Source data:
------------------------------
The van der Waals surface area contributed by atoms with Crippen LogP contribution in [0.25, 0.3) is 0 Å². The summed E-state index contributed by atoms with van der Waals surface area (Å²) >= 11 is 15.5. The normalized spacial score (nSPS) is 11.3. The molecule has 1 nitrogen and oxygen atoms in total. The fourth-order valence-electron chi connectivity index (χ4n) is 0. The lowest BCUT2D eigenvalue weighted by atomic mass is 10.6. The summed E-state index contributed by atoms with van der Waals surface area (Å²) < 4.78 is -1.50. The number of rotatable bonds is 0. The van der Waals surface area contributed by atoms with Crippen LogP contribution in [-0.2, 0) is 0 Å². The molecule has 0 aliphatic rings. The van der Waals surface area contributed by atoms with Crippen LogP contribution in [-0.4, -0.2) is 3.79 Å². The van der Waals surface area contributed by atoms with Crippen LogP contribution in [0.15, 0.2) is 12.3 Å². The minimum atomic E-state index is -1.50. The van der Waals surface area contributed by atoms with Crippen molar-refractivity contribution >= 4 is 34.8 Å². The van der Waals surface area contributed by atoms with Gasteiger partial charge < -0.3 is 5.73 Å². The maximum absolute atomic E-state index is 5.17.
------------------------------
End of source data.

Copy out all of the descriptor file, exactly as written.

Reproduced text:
The van der Waals surface area contributed by atoms with Crippen LogP contribution in [0.25, 0.3) is 0 Å². The summed E-state index contributed by atoms with van der Waals surface area (Å²) >= 11 is 15.5. The normalized spacial score (nSPS) is 11.3. The molecule has 1 nitrogen and oxygen atoms in total. The fourth-order valence-electron chi connectivity index (χ4n) is 0. The lowest BCUT2D eigenvalue weighted by atomic mass is 10.6. The summed E-state index contributed by atoms with van der Waals surface area (Å²) < 4.78 is -1.50. The number of rotatable bonds is 0. The van der Waals surface area contributed by atoms with Crippen LogP contribution in [-0.2, 0) is 0 Å². The molecule has 0 aliphatic rings. The van der Waals surface area contributed by atoms with Crippen LogP contribution in [-0.4, -0.2) is 3.79 Å². The van der Waals surface area contributed by atoms with Crippen LogP contribution in [0.15, 0.2) is 12.3 Å². The minimum atomic E-state index is -1.50. The van der Waals surface area contributed by atoms with Crippen molar-refractivity contribution >= 4 is 34.8 Å². The van der Waals surface area contributed by atoms with Gasteiger partial charge < -0.3 is 5.73 Å². The maximum absolute atomic E-state index is 5.17.